NetScout vs. BMC
Photo: Tambako

If you’re like many of our customers, you have accumulated plenty of monitoring tools.  And with the variety of tools comes the challenge of managing all the data.  One approach is to integrate all of your data sources together, though the extra complexity often brings challenges of its own.

One customer recently asked us how to go about integrating NetScout nGenius data with BPPM for metric and service level reporting.  They had developed a fairly complex reporting solution based on perl scripts and excel spreadsheets, but the original developer(s) had since moved on to other things.  Meanwhile, their reporting needs had far outgrown the original scope.  They needed either to rewrite the custom solution for scalability or replace it altogether with something off the shelf.  The goal was to provide weekly reports showing the business availability of the WAN links to various data centers around the globe after accounting for local business hours, planned outages, etc.

Since we had just finished helping them deploy BPPM and BPPM Reporting, we wondered if it would make sense to use that to replace their scripts and spreadsheets.  It would just be a matter of integrating their NetScout data into their BMC reporting platform.  Though there wasn’t a vendor-supported solution available from either BMC Software or NetScout, the tools from both vendors are fairly extensible.  Rapidly developing a prototype integration seemed doable.  Of course, it wasn’t quite as simple as it seemed…

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NetScout vs. BMC

The first challenge we found was that while nGenius provides a handy Common Data Export (CDE) facility for dumping historical data for reporting purposes, BPPM requires data to be imported in real time.  There is no practical way to import historical data into BPPM, and the nGenius CDE isn’t really designed to be a real-time data pipeline.

That said, the nGenius CDE does offer enough granularity to select a limited snapshot of data, such as the last 15 minutes.  We reasoned that it should be possible to create a sufficiently real-time stream of data to meet the requirements of BPPM by polling every 15 minutes for the last 15 minutes of data.

Timing is Everything

That’s when we discovered the next complication.  Querying nGenius took significantly longer than we would have hoped.  A single query for the status of one link took about 15 seconds.  That much overhead isn’t significant when you’re pulling a week of data for a historical report, but when you’re polling every 15 minutes, 15 seconds of overhead is significant.  And we had a lot more than one link to poll.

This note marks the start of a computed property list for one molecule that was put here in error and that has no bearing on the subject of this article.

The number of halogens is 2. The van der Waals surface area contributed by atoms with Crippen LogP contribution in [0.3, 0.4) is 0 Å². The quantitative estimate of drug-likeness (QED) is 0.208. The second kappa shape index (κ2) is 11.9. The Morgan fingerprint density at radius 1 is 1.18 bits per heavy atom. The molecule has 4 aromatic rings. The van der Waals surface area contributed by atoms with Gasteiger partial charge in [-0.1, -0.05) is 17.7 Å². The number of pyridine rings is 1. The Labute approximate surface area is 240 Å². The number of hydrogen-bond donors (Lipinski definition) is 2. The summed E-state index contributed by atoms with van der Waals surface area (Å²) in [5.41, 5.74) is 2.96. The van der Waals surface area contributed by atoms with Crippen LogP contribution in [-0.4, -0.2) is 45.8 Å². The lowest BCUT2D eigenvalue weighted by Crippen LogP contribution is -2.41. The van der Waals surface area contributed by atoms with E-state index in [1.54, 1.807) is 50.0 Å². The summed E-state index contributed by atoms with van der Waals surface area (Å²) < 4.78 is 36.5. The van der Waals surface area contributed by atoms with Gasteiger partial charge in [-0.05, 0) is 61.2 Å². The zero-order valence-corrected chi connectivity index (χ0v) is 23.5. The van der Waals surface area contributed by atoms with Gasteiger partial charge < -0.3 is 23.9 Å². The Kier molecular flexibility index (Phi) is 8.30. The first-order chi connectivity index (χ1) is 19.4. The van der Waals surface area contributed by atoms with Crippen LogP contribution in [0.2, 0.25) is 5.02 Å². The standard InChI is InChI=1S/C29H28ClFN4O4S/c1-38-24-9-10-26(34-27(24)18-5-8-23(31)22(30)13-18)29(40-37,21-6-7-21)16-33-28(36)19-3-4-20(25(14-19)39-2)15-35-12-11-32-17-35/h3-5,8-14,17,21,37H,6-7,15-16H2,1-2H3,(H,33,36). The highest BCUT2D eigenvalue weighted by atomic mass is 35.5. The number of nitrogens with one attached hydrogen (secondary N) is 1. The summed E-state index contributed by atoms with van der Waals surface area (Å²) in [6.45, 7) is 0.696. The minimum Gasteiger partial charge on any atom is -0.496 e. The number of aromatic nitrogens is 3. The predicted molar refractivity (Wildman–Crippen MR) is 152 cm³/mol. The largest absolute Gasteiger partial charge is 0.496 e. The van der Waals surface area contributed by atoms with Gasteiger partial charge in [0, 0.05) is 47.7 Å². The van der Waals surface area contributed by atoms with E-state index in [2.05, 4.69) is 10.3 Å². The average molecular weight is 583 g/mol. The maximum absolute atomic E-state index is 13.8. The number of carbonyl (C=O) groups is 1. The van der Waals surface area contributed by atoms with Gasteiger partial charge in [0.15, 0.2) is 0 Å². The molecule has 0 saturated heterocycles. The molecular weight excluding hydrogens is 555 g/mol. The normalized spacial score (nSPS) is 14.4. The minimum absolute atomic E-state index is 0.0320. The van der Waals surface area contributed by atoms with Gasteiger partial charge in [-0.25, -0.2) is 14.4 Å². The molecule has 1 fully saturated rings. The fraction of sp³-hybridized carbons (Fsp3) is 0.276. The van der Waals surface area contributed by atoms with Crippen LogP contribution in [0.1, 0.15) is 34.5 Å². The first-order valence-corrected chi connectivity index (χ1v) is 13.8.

Without knowing the source of the bottleneck, we explored two approaches to the scaling issue: sequential and parallel queries for a limited sample of around 20 WAN links.  When the queries were sent sequentially, waiting for a response from the last query before sending the next, the entire process took about 5 minutes to complete.  When the queries were sent simultaneously (20 at once), the results were horribly unreliable, with many queries failing to return at all.  Plus, it took much longer overall from the first query until the final result came back, possibly due to collisions and timeouts.

So, with a best case of polling 20 WAN links every 5 minutes, the prospects were looking bleak.  We needed to monitor more than a thousand links.

Now what?

The eureka moment came after we discovered that the 15-second overhead was actually due to authentication handshaking.  Fortunately, the nGenius CDE facility provides a way to batch multiple queries together to be executed within a single authentication session.  The process isn’t very intuitive, but it works.

Batching the commands together in this way dramatically improved the scalability of the integration.  It turns out that, while each authentication exchange takes about 15 seconds, the actual query and response of metric data only consumes about 500 milliseconds.   So, instead of taking 5 minutes to query the statistics for 20 WAN links, we were able to query 500 WAN links in the same amount of time.

Brass Tacks

With the above in mind, we settled on an approach.  We’d create a Knowledge Module (KM) for BMC PATROL, which would loop through a list of WAN links and write a set of commands like the following for each one:

  -vt link
  -vs overtime
  -me <WAN Link>
  -st "2013-06-24 10:00:00"
  -et "2013-06-24 10:15:00"
  -res 15min
  -fp <Path to output file>
  -fn <output file name>
The KM would save the commands in a batch file to be executed as follows:
nGeniusCDE –script <batch file name>

nGenius would then route the output for each query into a CSV file for processing by the KM.  The KM would read and parse each file, storing the appropriate metrics in PATROL parameters, and then clean up the file.  PATROL would forward the collected data to the BPPM Integration Server to be picked up by the PATROL adapter.

The approach worked, and we were able to get the data from nGenius into Patrol and through to ProactiveNet for eventual use in Business Objects and Service Level Management.

Have you dealt with a challenging integration recently?  Tell us about it…

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